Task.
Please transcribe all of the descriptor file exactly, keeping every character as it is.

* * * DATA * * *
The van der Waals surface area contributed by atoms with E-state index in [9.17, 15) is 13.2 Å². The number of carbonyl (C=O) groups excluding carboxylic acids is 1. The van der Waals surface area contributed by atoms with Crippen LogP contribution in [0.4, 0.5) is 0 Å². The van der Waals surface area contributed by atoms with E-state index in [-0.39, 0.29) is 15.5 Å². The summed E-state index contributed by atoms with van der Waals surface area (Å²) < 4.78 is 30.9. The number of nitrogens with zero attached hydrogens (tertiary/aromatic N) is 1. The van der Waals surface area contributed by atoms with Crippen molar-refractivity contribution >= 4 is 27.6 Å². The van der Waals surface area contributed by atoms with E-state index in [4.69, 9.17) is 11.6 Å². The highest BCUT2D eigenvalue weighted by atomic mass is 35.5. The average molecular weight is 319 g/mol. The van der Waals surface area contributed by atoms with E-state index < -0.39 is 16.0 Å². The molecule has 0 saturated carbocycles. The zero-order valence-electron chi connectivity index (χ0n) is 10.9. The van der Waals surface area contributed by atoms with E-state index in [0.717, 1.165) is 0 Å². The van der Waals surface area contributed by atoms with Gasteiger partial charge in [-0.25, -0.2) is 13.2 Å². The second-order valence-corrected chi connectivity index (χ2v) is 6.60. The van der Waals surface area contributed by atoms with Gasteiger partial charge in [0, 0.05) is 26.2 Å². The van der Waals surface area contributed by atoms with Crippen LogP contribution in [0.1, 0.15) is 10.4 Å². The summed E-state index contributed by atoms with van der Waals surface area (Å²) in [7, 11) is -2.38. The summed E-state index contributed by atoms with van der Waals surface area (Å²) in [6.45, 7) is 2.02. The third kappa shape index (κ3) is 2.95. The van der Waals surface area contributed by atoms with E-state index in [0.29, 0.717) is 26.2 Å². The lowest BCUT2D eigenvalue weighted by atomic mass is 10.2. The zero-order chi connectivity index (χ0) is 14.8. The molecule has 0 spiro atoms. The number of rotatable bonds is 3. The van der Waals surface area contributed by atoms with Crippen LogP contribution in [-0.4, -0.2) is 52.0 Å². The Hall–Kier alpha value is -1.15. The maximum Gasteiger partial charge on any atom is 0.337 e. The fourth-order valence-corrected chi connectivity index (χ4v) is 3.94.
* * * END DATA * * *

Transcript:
The van der Waals surface area contributed by atoms with E-state index in [9.17, 15) is 13.2 Å². The number of carbonyl (C=O) groups excluding carboxylic acids is 1. The van der Waals surface area contributed by atoms with Crippen LogP contribution in [0.4, 0.5) is 0 Å². The van der Waals surface area contributed by atoms with E-state index in [-0.39, 0.29) is 15.5 Å². The summed E-state index contributed by atoms with van der Waals surface area (Å²) < 4.78 is 30.9. The number of nitrogens with zero attached hydrogens (tertiary/aromatic N) is 1. The van der Waals surface area contributed by atoms with Crippen molar-refractivity contribution >= 4 is 27.6 Å². The van der Waals surface area contributed by atoms with E-state index in [4.69, 9.17) is 11.6 Å². The highest BCUT2D eigenvalue weighted by atomic mass is 35.5. The average molecular weight is 319 g/mol. The van der Waals surface area contributed by atoms with E-state index < -0.39 is 16.0 Å². The molecule has 0 saturated carbocycles. The zero-order valence-electron chi connectivity index (χ0n) is 10.9. The van der Waals surface area contributed by atoms with E-state index in [0.717, 1.165) is 0 Å². The van der Waals surface area contributed by atoms with Gasteiger partial charge in [-0.25, -0.2) is 13.2 Å². The second-order valence-corrected chi connectivity index (χ2v) is 6.60. The van der Waals surface area contributed by atoms with Gasteiger partial charge in [0, 0.05) is 26.2 Å². The van der Waals surface area contributed by atoms with Crippen LogP contribution in [0.1, 0.15) is 10.4 Å². The summed E-state index contributed by atoms with van der Waals surface area (Å²) in [7, 11) is -2.38. The summed E-state index contributed by atoms with van der Waals surface area (Å²) in [6.45, 7) is 2.02. The third kappa shape index (κ3) is 2.95. The van der Waals surface area contributed by atoms with E-state index in [0.29, 0.717) is 26.2 Å². The lowest BCUT2D eigenvalue weighted by atomic mass is 10.2. The zero-order chi connectivity index (χ0) is 14.8. The molecule has 0 spiro atoms. The number of rotatable bonds is 3. The van der Waals surface area contributed by atoms with Crippen LogP contribution in [-0.4, -0.2) is 52.0 Å². The Hall–Kier alpha value is -1.15. The maximum Gasteiger partial charge on any atom is 0.337 e. The fourth-order valence-corrected chi connectivity index (χ4v) is 3.94.